Larry Wall wrote:
You've more or less described the semantics available at the "use bytes" level, which basically comes down to a pure OO approach where the user has to be aware of all the types (to the extent that OO doesn't hide that). It's one approach to polymorphism, but I think it shortchanges the natural polymorphism of Unicode, and the approach of Perl to such natural polymorphisms as evident in autoconversion between numbers and strings. That being said, I don't think your view is so far off my view. More on that below.
[ rest of post snipped, not because it isn't relevant, but because it's long and my responses don't match any single part of it. -- RHA ]
What I see here is a need to define what it means to coerce a string from one level to another.
First let me lay down my understanding of the different levels. I am towards the novice end of the Unicode skill level, so it'll be pretty basic.
At the "byte" level, all you have is 8 bits, which may have some meaning as text if treat them like ASCII.
You can take one or more bytes at a time, lump them together in a predefined way, and generate a Code Point, which is an index into the Unicode table of "characters".
However, Unicode has problem with what it assigns code points to, so you have one or more code points together to form a proper character, or grapheme.
But Unicode has another problem, where certain graphemes mean very different things depending on what language you happen to be in. (Mostly a CJK issue, from what I've read.) So we add a language dependent level, which is basically graphemes with an implied language.
Even if I got parts of that wrong (very possible), the main point is that in general, a higher level takes one _or_more_ units of the level below it to construct a unit at it's level.
So now, there's the question of what it means to move something from one level to another.
We'll start with moving "up" to a higher level. I'll use the example of moving from Code Points (cpts) to Graphemes (grfs), but the talk should translate to other conversions.
There are two approaches I see to this:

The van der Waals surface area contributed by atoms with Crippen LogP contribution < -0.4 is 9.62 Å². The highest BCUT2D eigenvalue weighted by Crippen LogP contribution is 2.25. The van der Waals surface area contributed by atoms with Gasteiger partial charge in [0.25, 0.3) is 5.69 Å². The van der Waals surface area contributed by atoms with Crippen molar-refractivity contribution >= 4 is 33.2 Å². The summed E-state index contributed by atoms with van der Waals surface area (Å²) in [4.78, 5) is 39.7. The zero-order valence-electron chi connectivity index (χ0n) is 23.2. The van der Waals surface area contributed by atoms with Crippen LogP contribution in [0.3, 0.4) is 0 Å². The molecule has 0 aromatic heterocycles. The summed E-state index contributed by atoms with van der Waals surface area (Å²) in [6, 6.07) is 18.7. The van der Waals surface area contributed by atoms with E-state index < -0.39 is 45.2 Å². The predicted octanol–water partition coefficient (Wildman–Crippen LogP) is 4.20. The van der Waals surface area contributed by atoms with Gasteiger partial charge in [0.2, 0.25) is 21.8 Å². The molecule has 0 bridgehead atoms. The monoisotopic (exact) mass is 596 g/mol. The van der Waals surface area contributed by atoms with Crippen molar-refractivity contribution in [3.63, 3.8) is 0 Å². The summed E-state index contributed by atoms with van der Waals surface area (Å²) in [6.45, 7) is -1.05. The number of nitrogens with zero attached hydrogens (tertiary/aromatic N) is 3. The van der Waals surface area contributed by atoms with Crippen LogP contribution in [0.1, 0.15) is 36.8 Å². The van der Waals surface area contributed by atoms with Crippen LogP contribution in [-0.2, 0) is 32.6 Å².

1) Convert every cpt into an exactly equivalent grf. The "length" of the strings are equal.
2) Scan through the string, grouping cpts into associated grfs as possible. The resulting string "length" is less than or equal to the input. In short, attempt to keep the same semantic meaning of the word.
I see both methods as being useful in certain contexts, but #2 is likely what people want more often, and is what I have in mind.
Going "down" the chain, you stand the possibility of losing information in method #1.
However, using #2, you simply "expand" the relevant grfs into the associated group of cpts.
My general approach of how to convert a string from one level to another is to pick an encoding both levels understand, generate a bitstring from the old level, and then have the new level parse that bitstring into it's level. If the start and goal don't allow this, throw an error.
I'm not certain how your views relate to this all this, but I was left with the impression that you were talking about conversions of type #1, which would make sense to outlaw downward conversions, since it's possible the grf won't "fit" into a cpt.
It would also make sense that you have an "allowable levels" parameter in such a scheme, so you know not to store a grf that can't also be cpt, or at least to track that after one does it, they can't go back to cpts.
Taking a step back, perhaps I didn't make it clear (or even mention) that my coercions were DWIMish in nature, not pure bit level unions. I covered String to String coercions above. For String -> Array, what happens depends on the type of the array. For String -> Array of Characters (back to my role), each element of the array corresponds to a single of what the string thought a character was. However, String -> Array of u?int\d+ would do bit level operations, and the encoding scheme would matter greatly in this case.
We/I will have to come up with a table of what these DWIMish operations are, and how a user could define a new one. That likely will be an extension of how you decide "tie" should happen in Perl 6.
I also see nothing wrong with most operations between strings of two levels autocoercing one string to the higher level of the other. Things like C<cmp>, C<~>, and many others should be fine in this regard, as long as they default to coercing "up". I soloed C<index> out, because it deals with two strings *and* it deals with positions within those strings, and what a given integer position means can vary greatly with level. But even there I suppose that we could force the target's level onto the term, and make all positions relative to the target, and it's level.
As for the exact syntax of the coercion, I'm open to suggestions.
-- Rod Adams